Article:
Bankers are holding their breath over Biden
WASHINGTON — While bankers are relieved that two outspoken Wall Street critics have abandoned their White House bids and Democratic voters have coalesced around the more moderate Joe Biden, industry watchers still have questions about how the presumptive nominee would govern.
Executives, bank lobbyists and others largely agree that the industry appears to have dodged a bullet after the former vice president was able to halt the early-primary momentum of Sen. Bernie Sanders, I-Vt., forcing both Sanders and his fellow progressive Sen. Elizabeth Warren, D-Mass., to drop out.
But they still worry Biden, if elected, could be pushed to the left by progressive voters on financial policy issues and appoint leaders of the bank regulators who would support stricter rules.
“I think there was definitely a calm that rushed over Democrats in New York City and within the institutions themselves when Bernie didn’t get it, just because he doesn’t represent their kind of policy,” said an industry source who spoke on the condition of anonymity. “Those of us who have watched since the Obama administration, and certainly this administration, have a concern about who is going to actually control who the nominees for the regulatory agencies are.”
Biden already moved to the left on bankruptcy reform after becoming the clear front-runner, supporting policies championed by Warren. If he were to win the White House, his administration potentially would need to address financial issues tied to the coronavirus pandemic. And depending on the outcome of a Supreme Court case involving the Consumer Financial Protection Bureau, Biden could be in position to appoint a Democratic head of that agency.
Progressive groups including Justice Democrats, NextGen America and Alliance for Youth Action recently urged Biden in a letter to “pledge to appoint zero current or former Wall Street executives or corporate lobbyists” to adviser roles, or in the event that he wins election, his transition team or cabinet. They recommended progressive members for his potential transition team, including House Financial Services Committee members Katie Porter, D-Calif., and Ayanna Pressley, D-Mass.
“The reticent progressives in the Democratic party are going to make it so that Biden has to constantly and repeatedly bow to their concerns and focus on their issues, which suggests that we should be prepared for the big-bank bashing,” said Isaac Boltansky, director of policy research at Compass Point Research & Trading.
Biden recently unloaded on the big banks in an interview with Politico, criticizing them for focusing on large corporations in providing coronavirus rescue loans through the Paycheck Protection Program.
“We knew from the beginning that the big banks don’t like lending to small businesses,” Biden told Politico April 25. “This is the second time we’ve bailed their asses out."
Still, Biden's record as a senator suggests he would take a moderate approach to the banking industry and the economy.
As a Democratic senator from Delaware sitting on the Judiciary Committee, Biden advocated for a 2005 industry-backed bill aimed at preventing debtors from abusing the bankruptcy system. His position put him at odds with Warren, then a Harvard law professor, who warned it would hurt indebted consumers.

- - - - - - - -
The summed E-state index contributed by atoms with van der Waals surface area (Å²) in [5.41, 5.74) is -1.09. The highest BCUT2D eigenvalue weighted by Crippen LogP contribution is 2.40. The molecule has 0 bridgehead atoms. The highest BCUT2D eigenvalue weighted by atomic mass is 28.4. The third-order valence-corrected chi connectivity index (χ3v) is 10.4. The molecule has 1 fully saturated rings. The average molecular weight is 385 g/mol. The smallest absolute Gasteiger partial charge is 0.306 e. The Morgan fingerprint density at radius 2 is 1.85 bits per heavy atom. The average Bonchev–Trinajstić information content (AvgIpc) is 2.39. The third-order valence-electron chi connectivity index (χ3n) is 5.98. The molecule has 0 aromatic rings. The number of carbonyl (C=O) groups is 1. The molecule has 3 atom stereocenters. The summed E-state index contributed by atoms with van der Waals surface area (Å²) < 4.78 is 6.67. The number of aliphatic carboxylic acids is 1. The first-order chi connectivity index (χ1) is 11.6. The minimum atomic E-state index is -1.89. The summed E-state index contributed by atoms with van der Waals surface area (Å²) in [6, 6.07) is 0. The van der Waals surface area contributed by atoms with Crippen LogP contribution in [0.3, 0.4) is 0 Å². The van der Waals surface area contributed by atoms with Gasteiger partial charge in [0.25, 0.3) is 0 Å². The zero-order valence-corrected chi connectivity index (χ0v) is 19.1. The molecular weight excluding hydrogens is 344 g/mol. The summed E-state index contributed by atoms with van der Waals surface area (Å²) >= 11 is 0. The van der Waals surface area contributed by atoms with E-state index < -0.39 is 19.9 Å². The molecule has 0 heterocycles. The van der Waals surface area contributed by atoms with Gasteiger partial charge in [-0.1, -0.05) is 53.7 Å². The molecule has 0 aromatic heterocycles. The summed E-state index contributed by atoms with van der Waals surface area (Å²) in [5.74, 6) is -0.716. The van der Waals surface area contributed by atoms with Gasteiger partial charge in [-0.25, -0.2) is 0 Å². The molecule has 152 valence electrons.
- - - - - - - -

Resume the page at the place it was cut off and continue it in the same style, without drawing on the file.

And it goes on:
Biden also has a history of accepting cash from the credit card industry. His single largest contributor when he was a senator was the credit card issuer MBNA Corp., which was later folded into Bank of America.
“Biden is more industry-friendly, that’s a fact,” Boltansky said. “Anyone who looks at his record, especially the bankruptcy bill, will come to the conclusion that Biden is demonstrably better for the banking industry than Sanders.”
Biden has already accepted more than $42 million from the finance, insurance and real estate sector, according to the Center for Responsive Politics. That total outdoes even President Trump, who has received just under $17 million from the sector.
The former vice president also recently riled up progressives after it was reported he was being advised by Larry Summers, who was Treasury secretary in the late 1990s when President Bill Clinton signed the Gramm-Leach-Bliley Act. The law removed the barriers between investment and retail banking established under Glass-Steagall.
“The fact that he is talking to Larry Summers suggests that this is going to be a pretty mainstream, Clintonian type of campaign and presidency, if it’s successful,” said Brian Gardner, director of Washington Research at Keefe, Bruyette & Woods. “It doesn’t signal a shift to the left. If you’re talking to Larry Summers, you’re probably staying pretty close to the center … in terms of economic policy and banking regulation.”
However, Justice Democrats has created a petition calling on Biden to remove Summers as an economic adviser.
“The question is which Biden are we going to get?" said Ed Mills, policy analyst with Raymond James. "It is clear that the Democratic Party has pushed their platform further to the left and has required any national candidate to support robust consumer protections and bank regulations. And that in many ways is in contrast to Biden’s career, where he was seen as someone who supported the industry, especially given the large concentration of banks and credit card companies within the state he represented in the Senate.”